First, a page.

Gas cap opponents urge
House to repeal law

Lawmakers begin the process
of tweaking the legislation that
is due to take effect on July 1

Hawaii's unique gasoline price cap law is flawed and won't work, no matter how long lawmakers study the issue, gas station owners and others told House lawmakers in urging them to repeal the 2002 act altogether before it takes effect.

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"If it worked, I guess all the other states would have a gas cap, but they don't," said Bob Dixson, owner of Dixson 76 Service on the Big Island.

Two House committees began the process yesterday of tweaking the price cap to address concerns raised in the two years since Hawaii became the first state to regulate gasoline costs for consumers.

The cap is scheduled to go into effect on July 1.

The proposal heard yesterday would push back the start date to July 1, 2005, on Oahu, and July 1, 2007 on Kauai, Maui and the Big Island, to further address concerns raised by neighbor island residents.

It also would extend the price cap to cover midgrade and premium gasoline, not just regular unleaded.

Lawmakers also want to change the law to peg the price cap to a national average of gasoline prices, rather than on an average of prices in West Coast markets as the law is written now.

The original formula embarrassed gas cap supporters last year when West Coast prices briefly went above Hawaii's price. Critics said if the gas cap had been in effect, it would have driven up the Hawaii price.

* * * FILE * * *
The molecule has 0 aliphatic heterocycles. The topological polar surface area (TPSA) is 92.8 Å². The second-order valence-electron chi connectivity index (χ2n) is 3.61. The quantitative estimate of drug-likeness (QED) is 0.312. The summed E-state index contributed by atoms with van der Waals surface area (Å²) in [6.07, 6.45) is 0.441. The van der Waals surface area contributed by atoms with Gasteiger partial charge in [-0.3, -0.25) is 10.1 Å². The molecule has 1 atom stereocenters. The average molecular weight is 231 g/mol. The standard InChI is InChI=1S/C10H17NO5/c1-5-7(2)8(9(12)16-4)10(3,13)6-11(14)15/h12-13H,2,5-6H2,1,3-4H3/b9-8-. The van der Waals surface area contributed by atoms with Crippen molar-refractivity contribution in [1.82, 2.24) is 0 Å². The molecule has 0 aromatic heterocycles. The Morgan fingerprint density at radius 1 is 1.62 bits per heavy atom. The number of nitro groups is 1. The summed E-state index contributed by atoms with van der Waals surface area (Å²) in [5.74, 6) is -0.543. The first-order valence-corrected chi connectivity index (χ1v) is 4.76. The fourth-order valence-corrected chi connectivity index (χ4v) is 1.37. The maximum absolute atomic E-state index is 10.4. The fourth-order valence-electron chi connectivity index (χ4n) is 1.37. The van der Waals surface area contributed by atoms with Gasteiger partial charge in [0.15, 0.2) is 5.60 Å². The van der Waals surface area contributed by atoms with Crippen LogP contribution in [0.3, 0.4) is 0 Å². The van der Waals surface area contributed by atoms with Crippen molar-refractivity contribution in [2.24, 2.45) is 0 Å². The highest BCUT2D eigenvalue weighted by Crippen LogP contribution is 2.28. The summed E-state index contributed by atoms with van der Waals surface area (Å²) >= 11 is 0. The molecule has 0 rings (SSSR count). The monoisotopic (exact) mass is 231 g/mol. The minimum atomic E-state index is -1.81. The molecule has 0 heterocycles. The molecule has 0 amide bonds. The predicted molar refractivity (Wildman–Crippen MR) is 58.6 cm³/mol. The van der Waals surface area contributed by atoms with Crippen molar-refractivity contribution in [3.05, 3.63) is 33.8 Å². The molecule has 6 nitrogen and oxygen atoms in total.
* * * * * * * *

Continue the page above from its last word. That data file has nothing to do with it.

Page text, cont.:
Neighbor island gas station owners argued against the price cap, saying fixed costs are already high and the price cap would make it nearly impossible to make even a small profit.

"The cap law does not take into account the numerous expenses such as rent, payroll, insurance, costs of goods, not to mention taxes," Dixson said. "I want the freedom to run my business without more government interference."

Supporters of the law say Hawaii consumers have been gouged at the pump long enough, noting research that indicates large oil companies such as Chevron make as much as 23 percent of their profits in Hawaii, even though the islands are only 3 percent of their market.

"Any more delay, I think, is just going to mean more damage to consumers to the tune of hundreds of millions of dollars," said George Young, a representative for the group Citizens Against Gasoline Price Gouging.

Gov. Linda Lingle opposes price caps but has indicated she won't stand in the law's way.

Ted Liu, director of the state Department of Business, Economic Development & Tourism, repeated the Lingle administration's opposition to the price cap to lawmakers yesterday.

"While the price cap mechanism could be improved, historically and in practice, price caps have been demonstrated to be ineffective, risky, costly to administer and open to manipulation," he said.

He cited recommendations made by a consultant group hired by the state to study the law as required by the 2002 law.

Stillwater Associates LLC recommended repeal of the law and creation of more transparency on the system of pricing gasoline at the wholesale and retail levels, which has been "found to be more effective at preventing excess profit taking than gasoline price controls."

The House Committees on Energy & Environmental Protection and Consumer Protection & Commerce put off a decision on the bill until next week. Senate lawmakers are working on their own, similar amendments to the 2002 law.

According to auto club AAA, the average price of regular, self-serve unleaded gas in Honolulu was $1.991 per gallon yesterday. The average was $2.109 per gallon in Hilo and $2.359 per gallon in Wailuku.


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